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Newfoundlanders honoured in Gallipoli with dedication of final caribou monument

·3 min read

OTTAWA, ON, Sept. 23, 2022 /CNW/ - War memorials and monuments help us better understand our shared heritage and history. They provide places for reflection where we can mourn and remember. For many Canadians, they also serve as silent reminders of the selfless dedication and sacrifices of our Veterans and the fallen, and our eternal debt of gratitude.

Standing almost 2.5 meters tall, the majestic bronze caribou of the Gallipoli Newfoundland Memorial is no different. It truly is a powerful tribute to the brave Newfoundlanders who served during the First World War.

There are now six bronze caribou monuments located overseas, stretching from Courtrai in Belgium to Gallipoli in Türkiye. Together, they form what is known as the "Trail of the Caribou"—marking some of the most important sites where Newfoundlanders fought and died during the First World War. In Canada, another caribou monument stands in Bowring Park in St. John's, facing east towards Europe where Newfoundlanders so bravely served.

Today, the Honourable Lawrence MacAulay, Minister of Veterans Affairs and Associate Minister of National Defence, and the Honourable Andrew Furey, Premier of Newfoundland and Labrador, participated in the dedication ceremony for the Gallipoli Newfoundland Memorial. They were joined by parliamentarians, representatives of the Government of Newfoundland and Labrador, and other officials from Canada and Türkiye.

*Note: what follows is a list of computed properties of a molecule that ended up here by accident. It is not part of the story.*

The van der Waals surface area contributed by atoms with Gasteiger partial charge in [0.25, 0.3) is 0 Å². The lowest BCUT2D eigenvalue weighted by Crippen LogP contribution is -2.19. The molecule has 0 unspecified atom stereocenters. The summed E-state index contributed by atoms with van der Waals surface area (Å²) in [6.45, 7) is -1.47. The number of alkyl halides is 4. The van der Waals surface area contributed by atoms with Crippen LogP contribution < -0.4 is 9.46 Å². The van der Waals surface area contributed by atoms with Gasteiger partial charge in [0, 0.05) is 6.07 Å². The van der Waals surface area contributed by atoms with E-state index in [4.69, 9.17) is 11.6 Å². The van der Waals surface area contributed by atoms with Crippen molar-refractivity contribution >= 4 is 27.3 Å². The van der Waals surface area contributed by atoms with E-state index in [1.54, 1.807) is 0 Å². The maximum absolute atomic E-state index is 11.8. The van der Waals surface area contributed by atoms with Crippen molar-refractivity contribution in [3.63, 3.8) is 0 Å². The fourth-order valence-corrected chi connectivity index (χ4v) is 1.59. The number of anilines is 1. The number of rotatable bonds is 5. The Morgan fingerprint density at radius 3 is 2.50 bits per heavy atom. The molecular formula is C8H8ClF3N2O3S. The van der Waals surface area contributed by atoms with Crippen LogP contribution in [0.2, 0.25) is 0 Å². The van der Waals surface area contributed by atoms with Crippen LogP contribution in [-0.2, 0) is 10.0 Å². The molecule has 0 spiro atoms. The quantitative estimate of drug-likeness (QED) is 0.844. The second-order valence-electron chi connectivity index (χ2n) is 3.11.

While in Türkiye, Canadian officials are visiting commemorative sites in the Gallipoli peninsula to pay tribute to the Newfoundlanders and Canadians, and other Allied and Turkish soldiers, who served there during the First World War.

Quotes

"107 years later, we've brought the story of the Newfoundland Regiment at Gallipoli, and all who fought and died here, into the present and the future – their memory and legacy are ours to carry forward. I am honoured to recognize their service and so proud the Gallipoli Newfoundland Memorial now stands here to forever mark their contributions and achievements all those years ago. We will remember them."
The Honourable Lawrence MacAulay, Minister of Veterans Affairs and Associate Minister of National Defence

"Completing the Trail of the Caribou is an important milestone in Newfoundland and Labrador's First World War story. The Royal Newfoundland Regiment was the only regiment from North America to participate in the Gallipoli Campaign during the First World War, and this monument honours their selfless contributions. Thank you to the Government of Canada and the Republic of Türkiye for recognizing the significance of this monument for our province and working with us to properly pay tribute to the Royal Newfoundland Regiment for their years of service and sacrifice."
The Honourable Andrew Furey, Premier of Newfoundland and Labrador

Quick facts

  • The Gallipoli campaign was the Newfoundland Regiment's introduction to combat during the First World War. From mid-September 1915 to mid-January 1916, more than 1,000 Newfoundlanders fought in Gallipoli and about 40 members of the regiment died during the campaign.

  • In 2018, the Republic of Türkiye granted the Government of Newfoundland and Labrador permission to install a monument commemorating the Newfoundland Regiment's efforts at Gallipoli. It is adjacent to the Commonwealth War Graves Commission Hill 10 Cemetery.

  • In September 2022, the Government of Newfoundland and Labrador transferred the care and maintenance of this memorial to the Government of Canada.

  • Veterans Affairs Canada now maintains and operates 15 war memorial sites in Europe, including five other bronze caribou monuments in France and Belgium that commemorate Newfoundland's accomplishments, contributions and sacrifices during the First World War.

Associated links

SOURCE Veterans Affairs Canada

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View original content: http://www.newswire.ca/en/releases/archive/September2022/23/c4667.html